By Warren Berger

ALTHOUGH John Pierson has helped usher a number of seminal independent films to the screen in the last decade, including "She's Gotta Have It," "Roger and Me," and "Slacker," don't bother searching for his name in the credits of any of these movies. Throughout the late 1980's and early 90's, as the American independent film scene burgeoned and then exploded, Mr. Pierson hovered like a guardian angel, unnoticed by moviegoers but an indispensable ally to aspiring filmmakers like Spike Lee and Michael Moore.

"Young directors started coming to me about a decade ago and asking if I could help get their films sold," said Mr. Pierson, 44, who had accumulated film business contacts while serving as a programmer at influential art theaters in New York City. He responded by contributing financial support and taking the films to distributors and studios to try to generate interest. In so doing, he played an important role in the evolution of American independent film, yet remained behind the scenes, removed from the creation of the films he so admired.

That changed two years ago when Mr. Pierson started his own television program, "Split Screen," which begins its third season tomorrow night at 8 on the Independent Film Channel (it will also be shown on Friday night at 7:30 on Bravo). A half-hour magazine-style show billed as "a wild ride through the world of independent film," it features the lanky, slightly awkward Mr. Pierson as a host who drives across the country in search of interesting filmmakers. "Independent film is alive and well everywhere you look these days," said Mr. Pierson during a recent interview.

In each episode, Mr. Pierson introduces a series of on-location reports - actually mini-films running about 7 to 10 minutes - that have some connection to the subject of film. The segments are usually shot by young, obscure local filmmakers selected by Mr. Pierson. "If I see or hear something interesting about a young filmmaker, I try to use that person in the show," he said, noting that about 50 filmmakers contributed to the current season's episodes. Mr. Pierson gives each segment director a story assignment, a lean budget (usually about $3,000) and, if needed, a movie camera on loan.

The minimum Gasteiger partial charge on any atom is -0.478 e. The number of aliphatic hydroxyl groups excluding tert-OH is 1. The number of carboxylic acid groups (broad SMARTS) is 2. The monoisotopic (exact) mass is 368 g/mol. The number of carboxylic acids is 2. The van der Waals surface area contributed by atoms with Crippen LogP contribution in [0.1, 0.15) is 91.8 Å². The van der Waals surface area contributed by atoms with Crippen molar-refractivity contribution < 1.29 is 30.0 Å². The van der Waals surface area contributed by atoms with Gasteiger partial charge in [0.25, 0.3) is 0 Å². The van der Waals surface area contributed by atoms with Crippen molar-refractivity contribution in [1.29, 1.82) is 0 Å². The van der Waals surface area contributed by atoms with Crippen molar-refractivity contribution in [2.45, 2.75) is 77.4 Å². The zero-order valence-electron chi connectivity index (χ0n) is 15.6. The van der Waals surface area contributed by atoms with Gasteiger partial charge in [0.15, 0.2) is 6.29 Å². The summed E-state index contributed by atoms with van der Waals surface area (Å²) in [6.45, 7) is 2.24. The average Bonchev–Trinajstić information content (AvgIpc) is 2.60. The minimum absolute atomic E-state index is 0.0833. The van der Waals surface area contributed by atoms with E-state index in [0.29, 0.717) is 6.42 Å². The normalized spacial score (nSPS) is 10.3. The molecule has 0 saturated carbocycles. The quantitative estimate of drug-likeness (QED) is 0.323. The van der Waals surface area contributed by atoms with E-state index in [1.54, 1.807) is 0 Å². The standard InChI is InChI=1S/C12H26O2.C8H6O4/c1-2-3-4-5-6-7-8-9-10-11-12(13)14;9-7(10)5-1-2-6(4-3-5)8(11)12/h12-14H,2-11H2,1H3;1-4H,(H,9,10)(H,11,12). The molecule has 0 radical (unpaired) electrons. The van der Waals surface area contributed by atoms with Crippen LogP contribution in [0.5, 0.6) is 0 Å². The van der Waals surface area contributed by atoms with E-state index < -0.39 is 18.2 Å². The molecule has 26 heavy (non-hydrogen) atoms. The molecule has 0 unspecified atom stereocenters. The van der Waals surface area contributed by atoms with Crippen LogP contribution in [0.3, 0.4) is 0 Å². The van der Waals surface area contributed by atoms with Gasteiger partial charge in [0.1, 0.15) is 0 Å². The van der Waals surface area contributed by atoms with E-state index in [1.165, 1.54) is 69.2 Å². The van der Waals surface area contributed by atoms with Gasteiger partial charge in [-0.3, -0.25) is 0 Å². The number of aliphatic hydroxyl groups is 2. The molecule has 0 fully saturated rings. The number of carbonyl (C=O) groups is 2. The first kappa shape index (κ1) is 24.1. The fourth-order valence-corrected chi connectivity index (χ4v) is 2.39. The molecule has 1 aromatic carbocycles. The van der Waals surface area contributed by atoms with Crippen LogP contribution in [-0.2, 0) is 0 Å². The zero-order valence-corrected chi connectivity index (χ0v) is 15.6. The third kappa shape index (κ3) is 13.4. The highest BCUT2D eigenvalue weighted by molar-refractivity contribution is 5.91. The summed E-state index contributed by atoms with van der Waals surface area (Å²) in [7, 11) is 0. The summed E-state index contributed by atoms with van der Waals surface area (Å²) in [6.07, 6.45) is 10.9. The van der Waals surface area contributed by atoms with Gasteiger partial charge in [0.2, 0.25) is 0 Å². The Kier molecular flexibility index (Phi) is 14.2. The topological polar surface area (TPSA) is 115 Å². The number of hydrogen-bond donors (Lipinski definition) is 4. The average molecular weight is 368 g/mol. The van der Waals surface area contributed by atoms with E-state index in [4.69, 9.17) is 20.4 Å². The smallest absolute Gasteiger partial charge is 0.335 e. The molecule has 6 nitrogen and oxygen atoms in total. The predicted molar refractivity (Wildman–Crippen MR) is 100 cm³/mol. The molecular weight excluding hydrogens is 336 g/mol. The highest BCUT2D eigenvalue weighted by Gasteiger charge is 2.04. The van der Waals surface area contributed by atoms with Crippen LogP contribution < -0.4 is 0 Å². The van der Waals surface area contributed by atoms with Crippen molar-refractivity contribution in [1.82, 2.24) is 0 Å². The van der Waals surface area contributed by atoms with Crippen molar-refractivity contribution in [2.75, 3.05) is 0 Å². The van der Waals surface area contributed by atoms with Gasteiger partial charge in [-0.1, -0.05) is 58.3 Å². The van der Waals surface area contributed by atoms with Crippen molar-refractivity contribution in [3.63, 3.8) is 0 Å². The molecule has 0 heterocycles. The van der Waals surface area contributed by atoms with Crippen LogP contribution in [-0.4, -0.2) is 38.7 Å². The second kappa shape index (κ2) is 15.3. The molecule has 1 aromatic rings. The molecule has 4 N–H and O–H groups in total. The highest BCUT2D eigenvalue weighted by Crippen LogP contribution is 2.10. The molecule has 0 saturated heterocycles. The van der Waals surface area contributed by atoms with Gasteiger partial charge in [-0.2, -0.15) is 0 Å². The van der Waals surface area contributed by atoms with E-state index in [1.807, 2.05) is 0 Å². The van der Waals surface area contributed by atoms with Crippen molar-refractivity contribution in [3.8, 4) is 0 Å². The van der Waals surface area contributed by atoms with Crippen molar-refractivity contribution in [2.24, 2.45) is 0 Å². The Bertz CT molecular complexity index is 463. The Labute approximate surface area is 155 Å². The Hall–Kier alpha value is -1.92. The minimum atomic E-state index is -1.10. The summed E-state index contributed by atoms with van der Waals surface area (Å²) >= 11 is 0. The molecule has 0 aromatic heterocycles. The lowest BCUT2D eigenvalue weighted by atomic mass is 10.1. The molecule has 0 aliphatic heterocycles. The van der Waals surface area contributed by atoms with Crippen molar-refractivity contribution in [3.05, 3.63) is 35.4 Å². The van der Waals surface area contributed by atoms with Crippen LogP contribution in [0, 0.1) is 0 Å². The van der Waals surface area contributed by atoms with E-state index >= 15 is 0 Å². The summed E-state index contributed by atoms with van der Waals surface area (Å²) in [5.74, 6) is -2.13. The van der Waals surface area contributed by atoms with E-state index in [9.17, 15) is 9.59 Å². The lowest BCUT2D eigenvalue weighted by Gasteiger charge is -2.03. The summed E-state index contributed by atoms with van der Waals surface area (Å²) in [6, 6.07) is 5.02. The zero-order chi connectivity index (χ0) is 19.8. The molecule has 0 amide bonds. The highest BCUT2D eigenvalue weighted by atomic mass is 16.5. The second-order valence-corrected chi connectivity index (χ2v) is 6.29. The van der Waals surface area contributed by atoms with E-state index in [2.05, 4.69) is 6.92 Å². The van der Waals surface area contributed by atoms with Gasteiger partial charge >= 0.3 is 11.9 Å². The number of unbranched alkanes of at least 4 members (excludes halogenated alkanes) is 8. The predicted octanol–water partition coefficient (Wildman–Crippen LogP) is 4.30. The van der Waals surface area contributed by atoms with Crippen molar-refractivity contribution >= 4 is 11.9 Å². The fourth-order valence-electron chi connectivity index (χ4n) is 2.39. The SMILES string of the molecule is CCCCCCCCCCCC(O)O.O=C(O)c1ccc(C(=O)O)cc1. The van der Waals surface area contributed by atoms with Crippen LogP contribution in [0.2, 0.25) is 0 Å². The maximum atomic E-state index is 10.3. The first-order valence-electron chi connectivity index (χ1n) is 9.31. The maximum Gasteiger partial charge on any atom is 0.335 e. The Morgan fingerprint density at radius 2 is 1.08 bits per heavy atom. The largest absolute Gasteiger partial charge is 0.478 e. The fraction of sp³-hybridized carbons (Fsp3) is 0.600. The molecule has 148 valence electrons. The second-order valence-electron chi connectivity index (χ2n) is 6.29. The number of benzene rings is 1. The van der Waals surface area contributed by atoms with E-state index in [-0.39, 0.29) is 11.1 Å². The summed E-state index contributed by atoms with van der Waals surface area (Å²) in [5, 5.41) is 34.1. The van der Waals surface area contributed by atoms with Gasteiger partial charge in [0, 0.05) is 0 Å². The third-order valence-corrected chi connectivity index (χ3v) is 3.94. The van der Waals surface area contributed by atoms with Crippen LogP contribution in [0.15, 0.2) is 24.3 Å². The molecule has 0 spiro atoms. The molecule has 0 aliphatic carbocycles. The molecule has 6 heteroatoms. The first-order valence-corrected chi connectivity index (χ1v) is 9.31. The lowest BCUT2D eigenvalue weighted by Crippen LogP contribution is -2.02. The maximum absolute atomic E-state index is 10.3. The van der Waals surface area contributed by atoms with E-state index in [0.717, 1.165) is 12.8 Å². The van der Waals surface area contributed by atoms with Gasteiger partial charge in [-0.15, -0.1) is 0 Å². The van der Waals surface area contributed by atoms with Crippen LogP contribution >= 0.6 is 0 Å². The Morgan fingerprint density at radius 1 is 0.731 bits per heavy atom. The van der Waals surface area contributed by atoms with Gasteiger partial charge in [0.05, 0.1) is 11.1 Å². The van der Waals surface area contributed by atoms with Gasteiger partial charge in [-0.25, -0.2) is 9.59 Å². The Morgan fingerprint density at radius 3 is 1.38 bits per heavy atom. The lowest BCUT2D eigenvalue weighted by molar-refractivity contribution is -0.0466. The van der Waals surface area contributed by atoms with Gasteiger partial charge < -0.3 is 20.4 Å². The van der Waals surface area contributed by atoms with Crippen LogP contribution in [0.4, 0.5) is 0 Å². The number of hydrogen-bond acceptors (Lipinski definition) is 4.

WITH its shoestring planning and production, off-the-wall subjects and inventive camera work, "Split Screen" looks like nothing else on television. In Monday night's season premiere, one segment follows the film stars Matt Damon and Edward Norton as they travel to Las Vegas to play in a high-stakes card game against top professional poker players (the actors end up being much less interesting than the oddball characters they play against).

Next, Pierson introduces a profile of an amateur stuntman who dreams of breaking into car-chase films one day and prepares for that possibility by driving maniacally in an old junkyard. The episode closes with a report about a drive-in movie theater beside a cow pasture, the filmmakers, having decided that the fenced-off cows were being unfairly excluded from the movies, arranged a screening of "Red River" attended only by a bovine audience.

Not all the segments are so light. Last season, "Split Screen" featured a report on censorship in Oklahoma City, and a recent segment showed a short film from 1970 in which the subject demonstrates his determination to avoid serving in the Vietnam War by shooting himself in the foot on camera.

This kind of raw unpredictability has helped the series develop a small cult following. Caroline Kaplan, vice president for productions at the Independent Film Channel, said the channel's Web site invariably drew a crowd after each episode. Because of the reaction, Ms. Kaplan said, the fledgling channel has decided to make "Split Screen" "our signature show and our main focus."

Meanwhile, Mr. Pierson, once anonymous, is becoming more recognizable. On Tuesday, the Walter Reade Theater at Lincoln Center will pay tribute to him by showing past episodes of "Split Screen." And fans have been hailing him on the street, including one admirer whose advice, Mr. Pierson reported, was to "keep it scruffy." Mr. Pierson and his cadre of guerrilla filmmakers intend to do just that.

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